Socialising an older dog is more work, but it can be done. Take her out of the house, get her away from the other two - its great if she starts to get along with them, but introductions to dogs should always be done gradually, preferably not in the house where one of them already lives - that's your new girl invading their place!

Videos online are great, I use them myself, but only as an addition to puppy training. Especially if you're inexperienced, it really is invaluable to have a class where a professional can work with you and your pup. Shop around for a good one, talk to your vet (and get your girl checked up asap to ensure she has no health problems and is up to date on shots) - vets usually can recommend a local trainer they've heard good things about.

Good luck - oh and supervise supervise! Never leave her alone with the other dogs, never, not until you're 100% sure they are calm, friendly and well-disposed towards each other. That could take months. You could end up with a nasty bite wound, or worse - especially if she's jumping the fence to escape. Invest in a crate or pen, and keep her separate, she's still just a baby. :)
 

·
Registered
Joined
·
54 Posts
Ill qualify this with I'm no expert. Just had a bunch of dogs in my life but only one GSD who is about 7.5 months old. In my experience dogs will gravitate to the one who is most assertive/dominant in the home. They look for a leader and provider. Your dog may initially see your roommate in this role being he one who disciplines the other dogs. It's important for you to be the primary person one who feeds your dog, trains obedience, and provides life experiences.

Here's some encouragement for you. My wife and I rescued a couple month old GSD pup back in January. He spent about a month completely ignoring me and paying attention to everyone else. He had a high food drive so I worked obedience into feeding every day three times a day where he had to earn his food by sitting staying outing etc. after he caught up on vaccines I took him out every day for socializing/exercise around a nearby shopping center and playground. Lots of safe new experiences and meeting people and other dogs. Now I'm the only one he takes serious and wants to be around.

We have two other dogs and there was some stress introducing the new dog but they worked it out pretty quick so I can't say much about your dogs other than its promising they haven tried to kill each other. I remember showing my established dogs that I accepted the new one and made sure to show them plenty of attention. I'm pretty sure my old lab was really jealous and insecure for the first two months. Now they're inseparable. Hope things work out for you. Time and patience are very important with a GSD since they don't usually form instant bonds like most other dogs.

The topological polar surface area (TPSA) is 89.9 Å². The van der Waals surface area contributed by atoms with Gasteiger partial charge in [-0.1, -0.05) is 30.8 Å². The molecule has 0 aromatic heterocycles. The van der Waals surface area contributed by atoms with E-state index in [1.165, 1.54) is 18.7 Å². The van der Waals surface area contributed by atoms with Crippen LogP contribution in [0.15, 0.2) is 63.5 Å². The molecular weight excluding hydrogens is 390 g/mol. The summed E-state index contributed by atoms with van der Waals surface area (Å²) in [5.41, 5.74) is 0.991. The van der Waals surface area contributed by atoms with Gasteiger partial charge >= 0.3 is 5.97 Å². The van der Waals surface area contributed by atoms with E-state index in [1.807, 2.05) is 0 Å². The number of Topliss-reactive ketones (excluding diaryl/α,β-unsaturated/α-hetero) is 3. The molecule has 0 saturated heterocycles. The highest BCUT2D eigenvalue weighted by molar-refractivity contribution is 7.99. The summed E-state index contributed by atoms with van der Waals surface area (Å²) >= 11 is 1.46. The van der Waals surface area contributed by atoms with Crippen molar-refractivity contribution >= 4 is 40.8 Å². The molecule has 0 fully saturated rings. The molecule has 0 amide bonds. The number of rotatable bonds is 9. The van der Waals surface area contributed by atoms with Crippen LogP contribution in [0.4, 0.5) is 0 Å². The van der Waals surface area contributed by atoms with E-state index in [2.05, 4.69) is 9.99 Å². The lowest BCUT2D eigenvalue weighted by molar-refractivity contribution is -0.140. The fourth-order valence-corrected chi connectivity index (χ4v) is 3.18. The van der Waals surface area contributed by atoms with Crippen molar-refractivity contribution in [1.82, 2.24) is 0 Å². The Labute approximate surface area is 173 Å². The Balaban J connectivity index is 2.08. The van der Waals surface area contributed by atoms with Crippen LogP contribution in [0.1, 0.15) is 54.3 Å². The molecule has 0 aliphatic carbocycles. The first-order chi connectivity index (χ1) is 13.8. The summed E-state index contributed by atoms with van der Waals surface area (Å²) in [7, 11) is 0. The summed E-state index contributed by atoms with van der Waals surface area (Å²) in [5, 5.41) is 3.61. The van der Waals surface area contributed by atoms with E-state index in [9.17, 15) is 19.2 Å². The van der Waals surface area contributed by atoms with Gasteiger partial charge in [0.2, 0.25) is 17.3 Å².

Sent from Petguide.com Free App
 

·
Premium Member
Joined
·
4,527 Posts
First I'd like to say thank you for taking in a dog that needed a new home. That was very awesome of you. Second I am by no means an expert trainer or behaviorist, I am only going to give you my experiences and what has worked for me and advice that others have given me.

My friend took control of the situation and had the dogs meet each other 1 by one, first being the collie. The collie was showing her who was dominant and put her in her place is what he says. So after a bit of chasing my dog, my dog eventually stopped barking at her and is more accustomed to her and doesn't bark or snarl at her anymore.
That was a very good idea, however I would have introduced the dogs on neutral grounds. Introduce them where your older dogs aren't on their territory like a park or even introduce them and take them for a walk together then let them walk in the house together. Also, NEVER let the other dogs chase your dog. From the sounds of it, your dog was scared. That will only intensify the fear and she may start reacting to that fear. A fear reactive dog is not a dog you probably want due to your limited experience with owning a dog.

2nd day we let them all out with each other and I guess mine go so scared she ended up jumped the fence and we had to find her.